"We're sending our thoughts and prayers to him and his family during this difficult time and we're working together to do everything we can to support him and his family moving forward," Surfing WA event director Justin Majeks said.
Whale carcass found nearby
Beaches in the Gracetown area were closed following the earlier attack, including North Point, Big Rock and Lefthanders, and a shark warning was issued for waters between Kilcarnup and North Point.
An alert was also issued about a whale carcass found at Lefthanders, with beach users warned the decomposing carcass could draw sharks close to shore.
Speaking after the second attack, Acting Fisheries Minister Roger Cook said authorities had taken every precaution possible.
"Following the first incident authorities cleared beaches, erected beach closure signs, patrolled the area in boats and on foot to ensure the safety of other beach users," he said.
"Lefthanders beach was closed due to a whale carcass and a shark being sighted in the area.
"Signs had been erected at the beach, the helicopter was patrolling the beach and alerts had been issued on both SharkSmart.com.au and Surf Life Saving WA's Twitter.
"Unfortunately despite the warnings and beach closures being in place, a surfer has been bitten on the leg.
"This incident highlights the importance of heeding the beach closures and other warnings put in place by authorities."
Margaret River Pro suspended for an hour
The Margaret River Pro began last Friday and had been taking place in Gracetown over the weekend.
Heats had returned to Main Break in Prevelly on Monday, but the competition was put on hold after the first attack at Cobblestones, about 15 kilometres away.
External Link: WSL CEO tweet: Surfing is a sport unlike any other. Surfer and Staff safety are top priorities for the @WSL and our mitigation protocols, which are already world-class, will have enhancements when competition resumes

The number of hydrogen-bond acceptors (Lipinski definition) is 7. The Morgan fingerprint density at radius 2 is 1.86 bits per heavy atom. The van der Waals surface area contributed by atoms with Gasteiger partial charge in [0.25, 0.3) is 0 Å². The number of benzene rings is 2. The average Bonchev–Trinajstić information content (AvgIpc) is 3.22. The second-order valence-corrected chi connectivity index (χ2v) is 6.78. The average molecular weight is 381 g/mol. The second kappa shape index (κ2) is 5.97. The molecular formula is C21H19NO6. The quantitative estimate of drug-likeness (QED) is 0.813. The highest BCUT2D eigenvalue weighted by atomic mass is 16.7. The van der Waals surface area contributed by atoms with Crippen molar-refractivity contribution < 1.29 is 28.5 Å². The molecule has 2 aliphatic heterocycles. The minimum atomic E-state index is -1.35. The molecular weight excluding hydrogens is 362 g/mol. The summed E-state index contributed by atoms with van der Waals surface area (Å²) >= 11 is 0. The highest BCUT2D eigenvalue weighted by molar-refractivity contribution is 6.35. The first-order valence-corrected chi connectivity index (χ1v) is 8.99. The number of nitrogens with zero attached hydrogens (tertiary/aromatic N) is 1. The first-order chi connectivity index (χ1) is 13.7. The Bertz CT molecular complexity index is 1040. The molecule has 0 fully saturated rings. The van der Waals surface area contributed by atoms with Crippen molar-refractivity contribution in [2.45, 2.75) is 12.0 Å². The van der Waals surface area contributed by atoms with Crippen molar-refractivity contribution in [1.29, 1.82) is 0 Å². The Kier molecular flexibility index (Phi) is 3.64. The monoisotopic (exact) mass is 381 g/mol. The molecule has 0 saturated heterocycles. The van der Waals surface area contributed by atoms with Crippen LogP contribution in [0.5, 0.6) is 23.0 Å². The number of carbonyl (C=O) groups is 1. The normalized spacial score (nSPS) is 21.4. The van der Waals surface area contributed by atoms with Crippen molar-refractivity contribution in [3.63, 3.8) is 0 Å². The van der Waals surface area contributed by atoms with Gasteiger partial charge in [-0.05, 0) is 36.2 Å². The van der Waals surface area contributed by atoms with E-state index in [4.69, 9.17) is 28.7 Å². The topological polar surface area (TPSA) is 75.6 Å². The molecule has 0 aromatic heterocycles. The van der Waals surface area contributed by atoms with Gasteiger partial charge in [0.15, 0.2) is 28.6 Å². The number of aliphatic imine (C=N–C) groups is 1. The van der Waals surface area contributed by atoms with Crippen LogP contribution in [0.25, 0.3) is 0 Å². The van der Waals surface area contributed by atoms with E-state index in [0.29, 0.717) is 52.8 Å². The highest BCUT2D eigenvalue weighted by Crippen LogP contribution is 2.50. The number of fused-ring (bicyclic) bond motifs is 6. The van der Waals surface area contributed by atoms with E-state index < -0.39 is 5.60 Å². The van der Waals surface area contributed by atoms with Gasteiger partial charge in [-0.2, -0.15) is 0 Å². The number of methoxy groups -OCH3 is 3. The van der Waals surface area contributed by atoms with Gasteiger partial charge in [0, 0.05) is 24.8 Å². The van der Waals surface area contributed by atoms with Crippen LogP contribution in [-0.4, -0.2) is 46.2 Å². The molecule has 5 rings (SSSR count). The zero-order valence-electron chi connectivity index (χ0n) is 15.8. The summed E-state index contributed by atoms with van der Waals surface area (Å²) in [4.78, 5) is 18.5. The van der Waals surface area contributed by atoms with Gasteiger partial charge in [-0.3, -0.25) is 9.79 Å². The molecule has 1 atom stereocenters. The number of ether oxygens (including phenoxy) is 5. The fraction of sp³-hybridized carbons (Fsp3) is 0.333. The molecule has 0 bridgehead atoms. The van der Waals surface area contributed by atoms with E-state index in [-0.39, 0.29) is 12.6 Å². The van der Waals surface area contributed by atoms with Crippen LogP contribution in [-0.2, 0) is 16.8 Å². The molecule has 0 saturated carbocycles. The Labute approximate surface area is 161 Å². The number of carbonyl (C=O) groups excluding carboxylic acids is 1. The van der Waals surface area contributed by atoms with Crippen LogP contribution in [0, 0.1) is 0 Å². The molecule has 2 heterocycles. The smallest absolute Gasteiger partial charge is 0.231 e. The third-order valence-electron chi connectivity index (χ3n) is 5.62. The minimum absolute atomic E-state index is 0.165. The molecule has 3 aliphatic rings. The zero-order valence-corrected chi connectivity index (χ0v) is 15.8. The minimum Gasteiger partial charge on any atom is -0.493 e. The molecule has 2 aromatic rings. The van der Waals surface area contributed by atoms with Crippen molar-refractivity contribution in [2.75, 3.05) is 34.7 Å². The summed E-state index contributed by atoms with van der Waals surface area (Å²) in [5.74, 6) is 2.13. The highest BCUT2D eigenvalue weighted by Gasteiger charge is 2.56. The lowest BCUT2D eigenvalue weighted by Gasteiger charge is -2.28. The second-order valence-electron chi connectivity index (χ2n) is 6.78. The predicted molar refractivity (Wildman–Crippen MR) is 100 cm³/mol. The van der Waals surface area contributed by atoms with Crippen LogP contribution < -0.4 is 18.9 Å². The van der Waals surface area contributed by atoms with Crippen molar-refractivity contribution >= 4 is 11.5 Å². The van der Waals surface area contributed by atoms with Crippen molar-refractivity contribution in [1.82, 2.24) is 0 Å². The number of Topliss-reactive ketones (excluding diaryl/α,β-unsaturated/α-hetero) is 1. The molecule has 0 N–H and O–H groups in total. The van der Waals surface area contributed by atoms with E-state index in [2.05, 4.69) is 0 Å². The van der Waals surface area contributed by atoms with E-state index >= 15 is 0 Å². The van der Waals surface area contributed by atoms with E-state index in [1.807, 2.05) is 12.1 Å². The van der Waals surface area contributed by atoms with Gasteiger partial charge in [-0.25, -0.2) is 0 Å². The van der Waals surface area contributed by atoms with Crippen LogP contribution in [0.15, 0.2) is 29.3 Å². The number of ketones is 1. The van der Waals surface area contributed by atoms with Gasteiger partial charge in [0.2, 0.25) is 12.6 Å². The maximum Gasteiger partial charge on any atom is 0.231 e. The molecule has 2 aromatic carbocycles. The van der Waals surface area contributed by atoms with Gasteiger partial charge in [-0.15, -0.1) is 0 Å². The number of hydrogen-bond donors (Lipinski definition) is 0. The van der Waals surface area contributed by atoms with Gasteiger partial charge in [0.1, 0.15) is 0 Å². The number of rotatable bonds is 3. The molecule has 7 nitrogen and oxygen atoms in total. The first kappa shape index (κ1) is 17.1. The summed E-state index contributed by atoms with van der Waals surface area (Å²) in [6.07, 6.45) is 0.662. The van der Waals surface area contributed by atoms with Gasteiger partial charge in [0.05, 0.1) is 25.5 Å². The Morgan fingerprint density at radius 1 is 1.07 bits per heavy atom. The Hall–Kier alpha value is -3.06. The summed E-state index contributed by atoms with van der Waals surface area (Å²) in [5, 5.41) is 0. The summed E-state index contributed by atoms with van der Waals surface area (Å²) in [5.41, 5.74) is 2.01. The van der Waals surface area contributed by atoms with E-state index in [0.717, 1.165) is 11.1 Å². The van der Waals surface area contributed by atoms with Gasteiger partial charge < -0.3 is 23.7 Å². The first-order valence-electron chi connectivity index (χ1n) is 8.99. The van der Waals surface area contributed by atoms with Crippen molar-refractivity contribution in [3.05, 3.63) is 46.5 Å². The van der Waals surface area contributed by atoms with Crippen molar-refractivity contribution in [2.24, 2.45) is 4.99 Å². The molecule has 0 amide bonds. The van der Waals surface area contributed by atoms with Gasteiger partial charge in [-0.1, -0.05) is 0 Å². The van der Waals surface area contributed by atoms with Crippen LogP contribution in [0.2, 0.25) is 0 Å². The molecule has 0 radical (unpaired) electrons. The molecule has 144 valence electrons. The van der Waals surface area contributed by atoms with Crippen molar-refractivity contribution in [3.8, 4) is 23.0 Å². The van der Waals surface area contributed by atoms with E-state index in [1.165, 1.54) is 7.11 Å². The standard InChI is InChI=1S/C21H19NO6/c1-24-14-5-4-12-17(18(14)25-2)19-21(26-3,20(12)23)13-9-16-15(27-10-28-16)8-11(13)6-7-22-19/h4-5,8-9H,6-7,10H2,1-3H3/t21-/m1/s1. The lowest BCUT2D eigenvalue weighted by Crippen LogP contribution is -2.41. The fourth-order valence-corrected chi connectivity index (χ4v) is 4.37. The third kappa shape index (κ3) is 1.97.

Organisers decided to resume the competition about an hour later with "enhanced safety measures" after discussions with local authorities and surfers.
"We are confident, we wouldn't have resumed if we didn't feel that way," World Surf League (WSL) commissioner Kieren Perrow said.
"We've stepped up the presence of our jet-ski team, [our] water safety team.
"Typically we have three or four in the water dedicated to surfer safety and also to our shark safety protocol and we've stepped that up now, we've actually got seven in the line-up and we've increased our drone presence to two.
"Surfer safety is the foremost of our minds."
World champion's close call
Hawaiian pro surfer John John Florence had a close encounter while surfing in the region in the lead up to the competition.
In video posted on social media, he recounted seeing something in the water and a splash before he raced back to shore.
He put a drone in the air and the video revealed two large sharks.
There have been 15 fatal shark attacks in WA since 2000, most recently when teenager Laeticia Brouwer was killed at an Esperance beach on Easter Monday a year ago.
The WA Government has since resisted pressure from the Federal Government to reintroduce shark drum lines and nets, saying they do not work.
A study released in February cast doubt on anecdotal claims of a jump in shark numbers off WA's coast, flaring renewed debate over whether the state needed to do more to protect swimmers.
Fisheries Minister Dave Kelly announced the State Government's shark mitigation plans last May, with the main feature a subsidy for shark deterrent devices.